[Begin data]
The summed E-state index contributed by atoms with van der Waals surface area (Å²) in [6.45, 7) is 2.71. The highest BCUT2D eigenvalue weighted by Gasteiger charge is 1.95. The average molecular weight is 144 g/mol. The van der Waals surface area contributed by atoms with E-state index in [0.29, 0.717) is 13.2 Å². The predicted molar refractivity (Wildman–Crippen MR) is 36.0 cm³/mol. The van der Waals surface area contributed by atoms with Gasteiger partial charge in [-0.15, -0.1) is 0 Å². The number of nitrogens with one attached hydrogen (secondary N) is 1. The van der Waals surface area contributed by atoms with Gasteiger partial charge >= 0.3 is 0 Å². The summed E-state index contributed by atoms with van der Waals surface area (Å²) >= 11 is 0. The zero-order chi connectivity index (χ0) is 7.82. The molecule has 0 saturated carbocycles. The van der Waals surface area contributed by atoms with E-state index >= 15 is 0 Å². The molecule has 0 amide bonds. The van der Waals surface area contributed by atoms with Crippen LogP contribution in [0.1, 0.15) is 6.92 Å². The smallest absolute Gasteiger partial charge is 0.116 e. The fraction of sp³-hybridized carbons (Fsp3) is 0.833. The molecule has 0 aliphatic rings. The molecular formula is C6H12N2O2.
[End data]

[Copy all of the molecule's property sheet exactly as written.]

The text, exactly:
The summed E-state index contributed by atoms with van der Waals surface area (Å²) in [6.45, 7) is 2.71. The highest BCUT2D eigenvalue weighted by Gasteiger charge is 1.95. The average molecular weight is 144 g/mol. The van der Waals surface area contributed by atoms with E-state index in [0.29, 0.717) is 13.2 Å². The predicted molar refractivity (Wildman–Crippen MR) is 36.0 cm³/mol. The van der Waals surface area contributed by atoms with Gasteiger partial charge in [-0.15, -0.1) is 0 Å². The number of nitrogens with one attached hydrogen (secondary N) is 1. The van der Waals surface area contributed by atoms with Gasteiger partial charge >= 0.3 is 0 Å². The summed E-state index contributed by atoms with van der Waals surface area (Å²) >= 11 is 0. The zero-order chi connectivity index (χ0) is 7.82. The molecule has 0 saturated carbocycles. The van der Waals surface area contributed by atoms with E-state index >= 15 is 0 Å². The molecule has 0 amide bonds. The van der Waals surface area contributed by atoms with Crippen LogP contribution in [0.1, 0.15) is 6.92 Å². The smallest absolute Gasteiger partial charge is 0.116 e. The fraction of sp³-hybridized carbons (Fsp3) is 0.833. The molecule has 0 aliphatic rings. The molecular formula is C6H12N2O2.